πράσσειν, pres. inf. with μέλλω, as in eight other places of Sophocles. He has the fut. inf. with it ten times, including O. T. 967, where the MS. “κτανεῖν”, if sound, would be the only instance of the aor. inf. with “μέλλω” in Soph.; but there the fut. “κτενεῖν” is clearly right. Where “μέλλω” means "to delay," the pres. inf. is naturally preferred: cp. 1627: O. T. 678 “τί μέλλεις κομίζειν δόμων τόνδ᾽ ἔσω;” πρόσφορά θ᾽ ὑμῖν, καὶ πρὸς χάριν τῷ κατὰ γῆς: at once for your advantage, and to the gratification of the dead. πρόσφορα, "suitable" for a given purpose, and so "useful,""profitable": so often in Attic prose, as Thuc. 1.125; 2. 46, 65; 7. 62. πρὸς χάριν: cp. O. T. 1152 n. ἔρρει is justified by the sudden and swift removal of Oedipus, as O. T. 560 “ἄφαντος ἔρρει”, he hath been swept from men's sight. In El. 57 “τοὐμὸν ὡς ἔρρει δέμας ι φλογιστὸν ἤδη”, it is little more than “οἴχεται”. More commonly “ἔρρειν” implies either an evil end, or at least some feeling of contempt on the speaker's part, as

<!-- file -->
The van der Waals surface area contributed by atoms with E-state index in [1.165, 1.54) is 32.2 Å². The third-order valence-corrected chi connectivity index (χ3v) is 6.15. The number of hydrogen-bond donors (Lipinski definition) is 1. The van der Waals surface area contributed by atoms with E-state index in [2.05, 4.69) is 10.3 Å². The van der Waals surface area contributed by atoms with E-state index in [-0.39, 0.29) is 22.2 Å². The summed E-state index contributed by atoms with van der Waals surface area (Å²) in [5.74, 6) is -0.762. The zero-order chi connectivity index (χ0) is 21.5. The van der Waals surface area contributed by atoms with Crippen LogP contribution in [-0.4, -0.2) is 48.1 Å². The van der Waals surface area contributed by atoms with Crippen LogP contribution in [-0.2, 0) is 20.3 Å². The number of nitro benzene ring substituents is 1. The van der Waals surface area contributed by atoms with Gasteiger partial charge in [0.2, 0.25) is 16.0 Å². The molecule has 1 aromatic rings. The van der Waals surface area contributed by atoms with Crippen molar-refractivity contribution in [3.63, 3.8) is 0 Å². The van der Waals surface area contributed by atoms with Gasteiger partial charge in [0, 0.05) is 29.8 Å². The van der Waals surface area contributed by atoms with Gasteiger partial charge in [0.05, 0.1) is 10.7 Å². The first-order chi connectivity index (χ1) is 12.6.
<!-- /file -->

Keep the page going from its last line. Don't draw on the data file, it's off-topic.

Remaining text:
. Wecklein regards the words ὃς νέον ἔρρει as a spurious addition (Ars Soph. em. p. 81).